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Half-life is a fundamental concept in the field of science, particularly in the study of radioactive decay. It is a measure of the time it takes for half of the atoms of a radioactive substance to undergo decay and transform into another element. This concept finds extensive application in various fields, such as chemistry, physics, geology, and medicine. Understanding how to calculate half-life is crucial for predicting the decay of radioactive materials, determining the age of fossils and archaeological artifacts, and even in cancer treatment. In this guide, we will explore the fundamentals of half-life and delve into the step-by-step process of calculating it. Whether you are a student, researcher, or simply curious about the topic, this guide will equip you with the knowledge and skills to effectively calculate half-life in different scenarios.
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For a substance in the process of decomposition, the time it takes for the amount of substance to be reduced by half is called the half-life or half-life. ^{[1] X Source of Research} Originally, this term was used to describe the decay of a radioactive substance such as uranium or plutonium, however, we can use the term for all substances. has an exponential or cyclic decomposition rate. The half-life of all substances can be calculated by the rate of decomposition, a value calculated based on the initial amount of the substance and the amount remaining after a specified period of time.
Steps
Understanding half-life
- In other words, when x{displaystyle x} increase, f(x){displaystyle f(x)} decreases and gradually approaches zero. This is the correlation used to describe the half-life. Considering the half-life case, we need a=first2,{displaystyle a={frac {1}{2}},} , thereforef(x+first)=first2f(x).{displaystyle f(x+1)={frac {1}{2}}f(x).}
- I will get f(t)=(first2)t{displaystyle f(t)=left({frac {1}{2}}right)^{t}}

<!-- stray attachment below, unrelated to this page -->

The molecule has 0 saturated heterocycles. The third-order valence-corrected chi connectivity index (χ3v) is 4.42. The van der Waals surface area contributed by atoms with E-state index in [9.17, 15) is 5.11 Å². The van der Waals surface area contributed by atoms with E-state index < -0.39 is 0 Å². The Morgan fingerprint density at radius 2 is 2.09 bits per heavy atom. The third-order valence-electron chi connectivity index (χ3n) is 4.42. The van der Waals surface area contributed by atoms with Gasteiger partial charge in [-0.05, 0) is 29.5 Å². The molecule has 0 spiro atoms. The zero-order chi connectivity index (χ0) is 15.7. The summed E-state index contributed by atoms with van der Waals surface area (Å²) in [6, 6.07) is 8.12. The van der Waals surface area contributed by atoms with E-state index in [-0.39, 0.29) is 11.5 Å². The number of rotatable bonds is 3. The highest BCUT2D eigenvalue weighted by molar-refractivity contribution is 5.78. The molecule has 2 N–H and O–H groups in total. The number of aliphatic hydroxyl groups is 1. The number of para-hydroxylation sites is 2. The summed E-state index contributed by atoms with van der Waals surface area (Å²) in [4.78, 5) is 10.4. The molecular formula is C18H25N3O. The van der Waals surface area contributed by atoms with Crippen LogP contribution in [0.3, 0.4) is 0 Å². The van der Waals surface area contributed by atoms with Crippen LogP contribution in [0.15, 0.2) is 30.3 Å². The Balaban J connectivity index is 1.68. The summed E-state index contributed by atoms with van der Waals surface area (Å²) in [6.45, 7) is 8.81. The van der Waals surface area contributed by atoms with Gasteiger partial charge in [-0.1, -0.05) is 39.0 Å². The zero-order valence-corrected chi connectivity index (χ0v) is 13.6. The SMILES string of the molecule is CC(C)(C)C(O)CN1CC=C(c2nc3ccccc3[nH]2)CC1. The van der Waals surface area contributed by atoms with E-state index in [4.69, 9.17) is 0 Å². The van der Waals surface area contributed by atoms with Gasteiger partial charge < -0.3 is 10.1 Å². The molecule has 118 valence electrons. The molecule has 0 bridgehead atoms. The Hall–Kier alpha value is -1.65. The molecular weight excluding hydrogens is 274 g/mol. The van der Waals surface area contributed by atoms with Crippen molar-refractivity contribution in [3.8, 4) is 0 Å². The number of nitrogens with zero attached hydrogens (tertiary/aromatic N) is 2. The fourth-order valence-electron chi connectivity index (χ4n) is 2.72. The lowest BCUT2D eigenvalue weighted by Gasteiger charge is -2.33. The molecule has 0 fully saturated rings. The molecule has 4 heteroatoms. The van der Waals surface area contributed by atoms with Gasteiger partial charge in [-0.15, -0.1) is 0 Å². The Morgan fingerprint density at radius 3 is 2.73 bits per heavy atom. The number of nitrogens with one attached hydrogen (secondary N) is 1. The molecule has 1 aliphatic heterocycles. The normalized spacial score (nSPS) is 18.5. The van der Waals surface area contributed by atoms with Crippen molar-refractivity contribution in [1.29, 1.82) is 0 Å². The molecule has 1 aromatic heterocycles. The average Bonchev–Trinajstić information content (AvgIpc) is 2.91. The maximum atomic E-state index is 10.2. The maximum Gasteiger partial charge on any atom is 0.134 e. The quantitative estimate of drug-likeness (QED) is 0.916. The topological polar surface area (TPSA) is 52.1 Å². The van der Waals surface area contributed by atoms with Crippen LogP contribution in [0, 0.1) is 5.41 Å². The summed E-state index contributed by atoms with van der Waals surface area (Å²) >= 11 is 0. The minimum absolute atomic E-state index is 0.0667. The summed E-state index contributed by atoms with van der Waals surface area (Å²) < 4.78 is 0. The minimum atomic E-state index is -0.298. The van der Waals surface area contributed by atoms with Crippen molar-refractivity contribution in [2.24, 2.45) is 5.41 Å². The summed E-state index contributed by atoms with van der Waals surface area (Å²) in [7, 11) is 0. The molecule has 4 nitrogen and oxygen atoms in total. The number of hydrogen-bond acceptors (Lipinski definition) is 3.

- At this point, what we need to do is not simply put the values into the variable, but consider the actual half-life, in this case, a constant.
- Then we need to give the half-life tfirst/2{displaystyle t_{1/2}} into the exponential equation, however, care should be taken when performing this step. In physics, an exponential equation is an isotropic (direction independent) equation. We know that the amount of a substance depends on time, so we need to divide the quantity of the substance by the half-life – which is a constant with units of time – to get an isotropic quantity.
- Thus, we see that tfirst/2{displaystyle t_{1/2}} and t{displaystyle t} also have the same unit. Therefore, we get the equation given below.
- f(t)=(first2)ttfirst/2{displaystyle f(t)=left({frac {1}{2}}right)^{frac {t}{t_{1/2}}}}
- WOMEN(t)=WOMEN0(first2)ttfirst/2{displaystyle N(t)=N_{0}left({frac {1}{2}}right)^{frac {t}{t_{1/2}}}}
- Divide both sides of the expression by the original quantity of substance WOMEN0.{displaystyle N_{0}.}
- WOMEN(t)WOMEN0=(first2)ttfirst/2{displaystyle {frac {N(t)}{N_{0}}}=left({frac {1}{2}}right)^{frac {t}{t_{1/2}}}}
- Get the logarithm base first2{displaystyle {frac {1}{2}}} On both sides of the expression, we get a simpler expression that doesn’t contain the exponential function.
- logfirst/2(WOMEN(t)WOMEN0)=ttfirst/2{displaystyle log _{1/2}left({frac {N(t)}{N_{0}}}right)={frac {t}{t_{1/2}}}}
- Multiply both sides of the expression by tfirst/2{displaystyle t_{1/2}} , then divide both sides by the left side, we get the formula to calculate the half-life. The results will be in logarithmic form, which you can reduce to a regular numerical value using a calculator.
- tfirst/2=tlogfirst/2(WOMEN(t)WOMEN0){displaystyle t_{1/2}={frac {t}{log _{1/2}left({frac {N(t)}{N_{0}}}right)}}}
For example
- Solution : We have an initial quantity of substance WOMEN0=300 g,{displaystyle N_{0}=300{rm { g}},} The remaining amount is WOMEN=112 g.{displaystyle N=112{rm { g}}.} decomposition time ist=180 S{displaystyle t=180{rm { s}}} .